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Letter to my Compatriots

Ref.: Restoring Decorum and Respect to our Public Square

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Dear Fellow Compatriots:

More than a year ago, I launched this letter series to add my voice to the national debate on challenges facing our nation. Then, as now, I was convinced that when reasonable and patriotic voices remain silent, the voices of irrationality, selfishness, and greed gain currency and the mistaken impression is had that they speak for all Liberia. Reasons beyond my control necessitated the suspension of the series.

So, recently when I mentioned to a friend that I was contemplating re-launching my letter series, his response was, “Morris, people like you, who have had the privilege in the past to serve this country should not be silent when inexperienced political upstarts and gravy seekers masquerade around here as national leaders, speak irresponsibly, and undermine our peace.” My friend concluded: “In our current political climate, our people need reasonable alternative voices.”

I listen to my friend, but was still reluctant to reinsert myself in the current debate.  Several events in the past month or more have compelled me to go back to my computer to provide the Liberian public an alternative voice on issues that impact our common patrimony, including particularly the press conference conducted by the some members of the House of Representatives.  Other questions such as, for example, repeated allegations of corruption that seem to point finger to officials of government; and the mistaken assumption by a few members of the Legislature that whenever and wherever they speak, their speech is privileged, protected and enjoys legislative protection will be addressed in subsequent letters.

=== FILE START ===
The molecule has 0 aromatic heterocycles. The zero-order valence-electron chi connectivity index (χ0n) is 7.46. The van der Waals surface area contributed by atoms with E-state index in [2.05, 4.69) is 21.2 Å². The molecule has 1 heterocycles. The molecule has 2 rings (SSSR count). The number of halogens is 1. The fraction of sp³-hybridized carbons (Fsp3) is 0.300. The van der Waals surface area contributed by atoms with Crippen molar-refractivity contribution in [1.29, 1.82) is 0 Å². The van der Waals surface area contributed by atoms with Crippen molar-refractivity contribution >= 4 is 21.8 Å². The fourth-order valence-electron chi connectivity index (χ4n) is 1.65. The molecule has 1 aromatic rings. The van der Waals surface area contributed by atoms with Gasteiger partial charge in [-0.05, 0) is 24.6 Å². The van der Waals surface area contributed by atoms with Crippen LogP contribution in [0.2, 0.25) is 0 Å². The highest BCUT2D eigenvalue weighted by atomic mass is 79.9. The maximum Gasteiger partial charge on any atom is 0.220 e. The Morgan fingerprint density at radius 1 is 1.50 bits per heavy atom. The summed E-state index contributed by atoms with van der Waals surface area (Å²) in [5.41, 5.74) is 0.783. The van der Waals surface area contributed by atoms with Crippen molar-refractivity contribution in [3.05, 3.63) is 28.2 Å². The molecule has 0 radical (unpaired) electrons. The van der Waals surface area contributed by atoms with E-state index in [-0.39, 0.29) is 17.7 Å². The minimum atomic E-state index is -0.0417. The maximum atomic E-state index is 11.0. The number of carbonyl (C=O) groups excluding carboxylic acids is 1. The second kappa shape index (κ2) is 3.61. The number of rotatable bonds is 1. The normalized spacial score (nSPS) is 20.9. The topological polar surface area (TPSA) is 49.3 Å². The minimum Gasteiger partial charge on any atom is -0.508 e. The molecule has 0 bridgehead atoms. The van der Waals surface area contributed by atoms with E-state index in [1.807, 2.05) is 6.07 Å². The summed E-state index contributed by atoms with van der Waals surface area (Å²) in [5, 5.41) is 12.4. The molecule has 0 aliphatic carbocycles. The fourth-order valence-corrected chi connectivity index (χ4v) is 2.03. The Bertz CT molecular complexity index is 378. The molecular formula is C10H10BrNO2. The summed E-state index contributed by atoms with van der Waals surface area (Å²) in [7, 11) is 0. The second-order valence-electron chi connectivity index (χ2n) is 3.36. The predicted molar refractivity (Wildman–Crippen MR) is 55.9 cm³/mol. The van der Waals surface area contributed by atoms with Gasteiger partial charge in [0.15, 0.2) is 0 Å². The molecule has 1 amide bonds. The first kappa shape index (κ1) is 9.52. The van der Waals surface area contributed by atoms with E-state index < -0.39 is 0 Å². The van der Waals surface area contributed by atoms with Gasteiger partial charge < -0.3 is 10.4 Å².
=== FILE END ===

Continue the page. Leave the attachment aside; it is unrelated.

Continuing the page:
My Fellow Compatriots, please permit me to now focus on issue of the press conference.

The Press Conference: It was politically and historically unprecedented. Of course, you may say, but Morris, “our democratic climate and new freedoms are unprecedented”. But here is why it was shocking to me: It was based on a newspaper story and may have in fact been the constitutionally appropriate clarification to provide in a question and answer session with an audience. Some legislators have argued that they accessed the internet and heard the President make the statement.

The question is, was the President’s statement wrong? Or did it speak to some truth? Congresses or parliaments, whether in Westminster (Parliamentary) System or the Republican System of Government, such as ours, have responsibilities to review, revise, appropriate, re-appropriate – and approve or reject in whole or in part the national budgets of their governments. So, when the President of Liberia states that this is what happened this past September in the Liberian Legislature, was she wrong with truth telling? Or would she have been more politically correct not to have said that the Legislature took it, to cover the Legislature’s backs, as it were?

The argument has been made that a meeting was held and that she agreed to the allocation of the budgetary appropriations. How many of us have been in negotiations and because of reasons beyond our control we accept certain conditions, even if they are painful and violate deep personal principles? Does our acquiescence mean that we were really fully in support of the decision? Or does swallowing the bitter pail prevents the individual from ever expressing his or her disappointment? Some compromises can be painful. Have we forgotten our Liberian story so soon?

My Fellow Compatriots: There are critical questions that we, as a people, need to ponder as we are bombarded with different shades of opinion from different quarters on this and on other national issues. We should examine the hidden agendas and the motivations.

The first question is, what did the President say that was so wrong, so offensive, and so offending that it incurred the apparent wrath of some members of the House of Representatives? I understand that the President remarked, when she was asked, and I am abbreviating and paraphrasing the question, “… Why did you give so much money to the Legislature?” Do you hear the word, Legislature! The questioner did not make specific reference to the House of Representatives. Why did some members of the House of Representatives take so much umbrage to the statement?

The President reportedly responded, “We did not give it to them; they took it.”  Perhaps, the members of the House so offended may have thought that the President should have said, “They appropriated it to themselves”. Same difference, my friends say.